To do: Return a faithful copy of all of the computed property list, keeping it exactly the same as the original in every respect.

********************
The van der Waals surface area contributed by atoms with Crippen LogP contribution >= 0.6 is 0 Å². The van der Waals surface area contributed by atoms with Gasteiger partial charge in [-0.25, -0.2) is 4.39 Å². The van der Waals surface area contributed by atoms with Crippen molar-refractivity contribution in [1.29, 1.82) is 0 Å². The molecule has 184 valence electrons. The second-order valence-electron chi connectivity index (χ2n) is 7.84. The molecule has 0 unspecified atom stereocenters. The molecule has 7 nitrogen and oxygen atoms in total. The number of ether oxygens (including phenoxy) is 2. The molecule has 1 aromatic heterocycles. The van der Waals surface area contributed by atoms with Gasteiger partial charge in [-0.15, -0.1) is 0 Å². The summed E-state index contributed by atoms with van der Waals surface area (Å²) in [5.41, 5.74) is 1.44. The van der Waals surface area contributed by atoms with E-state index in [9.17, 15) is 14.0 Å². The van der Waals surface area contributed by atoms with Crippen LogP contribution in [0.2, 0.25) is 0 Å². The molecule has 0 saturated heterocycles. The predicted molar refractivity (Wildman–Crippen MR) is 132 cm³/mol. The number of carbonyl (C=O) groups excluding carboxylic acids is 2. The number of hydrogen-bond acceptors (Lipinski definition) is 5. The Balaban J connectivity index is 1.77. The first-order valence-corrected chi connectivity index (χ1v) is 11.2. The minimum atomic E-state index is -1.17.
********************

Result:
The van der Waals surface area contributed by atoms with Crippen LogP contribution >= 0.6 is 0 Å². The van der Waals surface area contributed by atoms with Gasteiger partial charge in [-0.25, -0.2) is 4.39 Å². The van der Waals surface area contributed by atoms with Crippen molar-refractivity contribution in [1.29, 1.82) is 0 Å². The molecule has 184 valence electrons. The second-order valence-electron chi connectivity index (χ2n) is 7.84. The molecule has 0 unspecified atom stereocenters. The molecule has 7 nitrogen and oxygen atoms in total. The number of ether oxygens (including phenoxy) is 2. The molecule has 1 aromatic heterocycles. The van der Waals surface area contributed by atoms with Gasteiger partial charge in [-0.15, -0.1) is 0 Å². The summed E-state index contributed by atoms with van der Waals surface area (Å²) in [5.41, 5.74) is 1.44. The van der Waals surface area contributed by atoms with E-state index in [9.17, 15) is 14.0 Å². The van der Waals surface area contributed by atoms with Crippen LogP contribution in [0.2, 0.25) is 0 Å². The molecule has 0 saturated heterocycles. The predicted molar refractivity (Wildman–Crippen MR) is 132 cm³/mol. The number of carbonyl (C=O) groups excluding carboxylic acids is 2. The number of hydrogen-bond acceptors (Lipinski definition) is 5. The Balaban J connectivity index is 1.77. The first-order valence-corrected chi connectivity index (χ1v) is 11.2. The minimum atomic E-state index is -1.17.